Rogers Meadow in Glacier National Park is a seldom visited meadow where Camas Creek slows to a meandering crawl. After noticing that the Inside North Fork Road was open to Camas Creek and the sun was shining, we decided to make Christensen Meadow and Rogers Meadow our destination.
The Inside North Fork Road is a pretty rough, one lane road. Once the main thoroughfare along the western edge of Glacier National Park, the road finds itself with a vast quantities of potholes and a few creeks that scar it beyond acceptable use. Because of the latter, the road remains closed for much of the season. I was looking at the road status heading into the weekend and noticed that it was open to Camas Creek. When the weekend, and a favorable forecast arrived, Kristen and I decided to head out to Rogers Meadow.
After a 6+ mile, bumpy ride along the Inside North Fork Road, we stepped out into the older stand of trees at the trailhead. This fall has been an exceptional one for mushrooms and we found some purple ones to be particularly notable. Beyond the trees and the ‘shrooms, we broke out into the wide Christensen Meadow. This area is ripe for elk, bear, and wolves, all of which live here, but we only saw scat. The backside of Heavens Peak and down the ridgeline to Mt. Stanton are fantastic as well as a few other peaks including Mt. Brown and Mt. Jackson.
The other pleasure of hiking in the North Fork is its rich pioneer legacy. We came across some old tractor wheels and an old rusty cookstove. I always admire those first folks coming out west and can’t even imagine the First Nations finding ways to live among the foot of these hills.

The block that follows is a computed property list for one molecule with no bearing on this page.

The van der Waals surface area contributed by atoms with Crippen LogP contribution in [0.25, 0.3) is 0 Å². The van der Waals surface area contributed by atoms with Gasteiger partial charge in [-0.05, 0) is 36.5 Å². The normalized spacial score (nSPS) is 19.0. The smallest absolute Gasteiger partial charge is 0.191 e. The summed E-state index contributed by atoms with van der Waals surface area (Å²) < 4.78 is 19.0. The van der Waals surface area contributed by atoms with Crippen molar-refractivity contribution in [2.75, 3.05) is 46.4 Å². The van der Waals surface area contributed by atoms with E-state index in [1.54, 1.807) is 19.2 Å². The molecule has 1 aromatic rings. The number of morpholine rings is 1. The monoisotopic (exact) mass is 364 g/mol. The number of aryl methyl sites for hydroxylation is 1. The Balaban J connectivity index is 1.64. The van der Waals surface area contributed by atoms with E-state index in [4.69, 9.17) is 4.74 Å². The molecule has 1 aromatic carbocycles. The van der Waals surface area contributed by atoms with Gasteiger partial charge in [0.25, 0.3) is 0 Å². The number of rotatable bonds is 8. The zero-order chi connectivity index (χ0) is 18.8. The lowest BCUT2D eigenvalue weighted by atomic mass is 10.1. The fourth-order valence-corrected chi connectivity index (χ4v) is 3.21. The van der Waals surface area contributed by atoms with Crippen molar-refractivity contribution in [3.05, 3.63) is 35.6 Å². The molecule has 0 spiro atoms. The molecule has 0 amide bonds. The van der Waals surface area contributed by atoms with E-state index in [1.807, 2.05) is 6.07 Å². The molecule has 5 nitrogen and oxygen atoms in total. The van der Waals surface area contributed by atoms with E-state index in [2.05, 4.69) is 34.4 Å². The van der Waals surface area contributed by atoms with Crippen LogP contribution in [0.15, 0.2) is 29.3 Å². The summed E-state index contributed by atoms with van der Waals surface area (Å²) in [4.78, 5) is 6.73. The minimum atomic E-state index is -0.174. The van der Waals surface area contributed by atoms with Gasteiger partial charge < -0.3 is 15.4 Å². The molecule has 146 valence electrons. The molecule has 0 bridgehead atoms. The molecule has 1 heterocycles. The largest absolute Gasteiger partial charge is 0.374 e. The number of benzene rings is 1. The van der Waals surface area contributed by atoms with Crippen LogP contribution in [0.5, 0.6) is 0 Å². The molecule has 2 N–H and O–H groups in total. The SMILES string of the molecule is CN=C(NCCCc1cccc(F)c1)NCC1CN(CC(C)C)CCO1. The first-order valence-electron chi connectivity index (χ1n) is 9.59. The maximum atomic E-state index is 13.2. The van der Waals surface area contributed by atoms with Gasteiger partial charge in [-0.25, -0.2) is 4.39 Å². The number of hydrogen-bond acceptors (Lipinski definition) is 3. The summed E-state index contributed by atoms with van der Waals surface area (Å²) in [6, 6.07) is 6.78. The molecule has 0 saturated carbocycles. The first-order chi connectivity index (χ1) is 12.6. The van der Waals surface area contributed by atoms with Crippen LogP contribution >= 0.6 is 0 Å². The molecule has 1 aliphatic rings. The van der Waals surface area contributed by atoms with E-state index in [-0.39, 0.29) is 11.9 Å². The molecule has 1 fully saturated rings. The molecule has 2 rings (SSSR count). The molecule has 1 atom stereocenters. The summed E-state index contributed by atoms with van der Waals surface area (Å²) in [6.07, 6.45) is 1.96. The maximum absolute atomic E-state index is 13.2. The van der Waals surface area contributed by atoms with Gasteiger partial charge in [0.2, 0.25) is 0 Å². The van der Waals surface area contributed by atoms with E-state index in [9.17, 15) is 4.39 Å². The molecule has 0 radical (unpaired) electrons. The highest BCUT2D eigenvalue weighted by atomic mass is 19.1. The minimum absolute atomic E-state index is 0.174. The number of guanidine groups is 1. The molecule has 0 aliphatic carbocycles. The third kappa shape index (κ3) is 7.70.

From there, we dipped in and out of the trees until we came to Rogers Meadow. On my first trip through here, I saw an otter. I was hoping for the same and briefly got overly excited as a beaver snuck by us along the snaking creek. Upstream and downstream from this particular meadow, the creek is like many others in Glacier; quickly bubbling over rocks. Through this section, however, it lazily wanders through the willows. We stopped for lunch, then continued on a little ways, spooking a couple of frogs in a feeder spring.
We turned around and came across some fun birds such as an American Three-toed Woodpecker on the way out. While not a terribly exciting day, it was a thoroughly pleasant fall day with wonder in all of the smaller details.